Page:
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Prince Andrew defends relationship with Jeffrey Epstein, says he never suspected alleged crimes

Linda Givetash
Key Points
  • Britain's Prince Andrew defended his relationship with disgraced financier Jeffrey Epstein Saturday amid increased scrutiny on the royal after Epstein's death.
  • Andrew, who is one of Queen Elizabeth II's four children, said that he first met Epstein in 1999 and had stayed at a number of his residences, but saw him no more than once or twice a year.
  • "At no stage during the limited time I spent with him did I see, witness or suspect any behaviour of the sort that subsequently led to his arrest and conviction," Andrew, 59, said in a statement from Buckingham Palace emailed to NBC News.
Prince Andrew, Duke of York attends Day 4 of Royal Ascot at Ascot Racecourse
Mark Cuthbert I UK Press via Getty Images

LONDON — Britain's Prince Andrew defended his relationship with disgraced financier Jeffrey Epstein Saturday amid increased scrutiny on the royal after Epstein's death.

Andrew, who is one of Queen Elizabeth II's four children, said that he first met Epstein in 1999 and had stayed at a number of his residences, but saw him no more than once or twice a year.

"At no stage during the limited time I spent with him did I see, witness or suspect any behaviour of the sort that subsequently led to his arrest and conviction," Andrew, 59, said in a statement from Buckingham Palace emailed to NBC News.

Epstein, 66, died by suicide while in his Manhattan jail cell earlier this month. He was accused of exploiting a "vast network" of underage victims for sex.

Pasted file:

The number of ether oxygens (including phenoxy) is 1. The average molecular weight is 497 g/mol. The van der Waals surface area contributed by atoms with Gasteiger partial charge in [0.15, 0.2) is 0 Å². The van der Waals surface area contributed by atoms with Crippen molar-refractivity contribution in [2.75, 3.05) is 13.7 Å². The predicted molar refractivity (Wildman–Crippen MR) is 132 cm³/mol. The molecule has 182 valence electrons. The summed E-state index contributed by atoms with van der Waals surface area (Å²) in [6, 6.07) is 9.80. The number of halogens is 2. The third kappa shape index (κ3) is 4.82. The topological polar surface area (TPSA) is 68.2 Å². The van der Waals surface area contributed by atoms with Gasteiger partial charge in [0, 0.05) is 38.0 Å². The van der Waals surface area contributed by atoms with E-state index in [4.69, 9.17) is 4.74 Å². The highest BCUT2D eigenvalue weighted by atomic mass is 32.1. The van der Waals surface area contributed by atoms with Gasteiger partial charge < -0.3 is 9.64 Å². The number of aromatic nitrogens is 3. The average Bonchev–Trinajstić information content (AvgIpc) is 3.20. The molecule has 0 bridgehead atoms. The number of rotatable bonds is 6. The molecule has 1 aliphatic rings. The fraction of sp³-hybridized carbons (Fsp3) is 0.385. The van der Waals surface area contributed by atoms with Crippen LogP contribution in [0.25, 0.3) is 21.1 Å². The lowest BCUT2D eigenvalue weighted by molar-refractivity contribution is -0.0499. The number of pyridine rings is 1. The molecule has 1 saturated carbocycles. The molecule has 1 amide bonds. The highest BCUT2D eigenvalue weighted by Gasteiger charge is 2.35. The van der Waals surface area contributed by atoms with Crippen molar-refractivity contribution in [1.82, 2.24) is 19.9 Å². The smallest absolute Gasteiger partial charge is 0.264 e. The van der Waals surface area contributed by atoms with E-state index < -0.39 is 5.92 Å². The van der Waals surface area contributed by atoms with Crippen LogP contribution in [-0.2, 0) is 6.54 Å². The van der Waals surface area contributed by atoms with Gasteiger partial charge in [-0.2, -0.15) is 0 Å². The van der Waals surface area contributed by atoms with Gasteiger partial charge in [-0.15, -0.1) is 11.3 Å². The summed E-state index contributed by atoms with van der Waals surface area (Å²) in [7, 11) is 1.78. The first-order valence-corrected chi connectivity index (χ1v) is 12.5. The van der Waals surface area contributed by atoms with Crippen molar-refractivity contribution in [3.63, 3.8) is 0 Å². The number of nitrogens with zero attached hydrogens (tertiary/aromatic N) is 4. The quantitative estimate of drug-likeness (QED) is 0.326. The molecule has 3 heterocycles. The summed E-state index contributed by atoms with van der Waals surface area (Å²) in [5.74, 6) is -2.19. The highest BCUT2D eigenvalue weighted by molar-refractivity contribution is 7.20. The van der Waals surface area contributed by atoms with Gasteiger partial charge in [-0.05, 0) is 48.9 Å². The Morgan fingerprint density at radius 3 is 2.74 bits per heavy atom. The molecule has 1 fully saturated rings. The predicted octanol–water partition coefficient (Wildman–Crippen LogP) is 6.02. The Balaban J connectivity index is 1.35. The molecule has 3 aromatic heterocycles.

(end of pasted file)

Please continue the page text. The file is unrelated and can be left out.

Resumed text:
The palace issued a statement last week in an attempt to distance Andrew from Epstein, saying that he was "appalled" by reports of Epstein's alleged crimes.

In 2008, Epstein reached a non-prosecution deal with then-Miami U.S. Attorney Alexander Acosta's office to halt a federal sex abuse investigation involving more than 30 teenage girls.

Andrew acknowledged meeting with Epstein in 2010 after he had been released from a 13-month jail sentence for the 2008 case.

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"I have said previously that it was a mistake and an error to see him after his release in 2010 and I can only reiterate my regret that I was mistaken to think that what I thought I knew of him was evidently not the real person, given what we now know," he said.

Andrew added that he had "tremendous sympathy" for Epstein's alleged victims.

"This is a difficult time for everyone involved and I am at a loss to be able to understand or explain Mr Epstein's lifestyle," he said. "I deplore the exploitation of any human being and would not condone, participate in, or encourage any such behaviour."

The royal, who also goes by his title the Duke of York, has previously faced accusations related to Epstein's alleged sex trafficking ring.

Earlier this month, he had to fend off new allegations that arose when he was mentioned in court documents unsealed in relation to a 2015 defamation lawsuit against British socialite and longtime Epstein confidante Ghislaine Maxwell by one of Epstein's alleged victims, Virginia Roberts Giuffre.

The documents, released a day before Epstein's death, contained a deposition by Johanna Sjoberg — another woman who alleged she was forced by Maxwell to have sex with Epstein — who said that Andrew touched her breast while they sat on a couch in Epstein's Manhattan apartment in 2001.

When asked about Sjoberg's allegations about Prince Andrew, Buckingham Palace told NBC News at the time that "any suggestion of impropriety with underage minors is categorically untrue." Buckingham Palace has also previously emphatically denied all allegations stemming from the 2015 court case.

None of the men identified by Giuffre has been charged with a crime. The suit was settled out of court in 2017.

On July 6, Epstein was arrested on sex trafficking and conspiracy charges.

Prosecutors said he sexually abused dozens of underage girls at his homes in New York and Florida in the early 2000s. Epstein was also accused of paying his victims to recruit others, allowing him to build a vast network of girls to exploit.

He pleaded not guilty and was being held without bail before his death.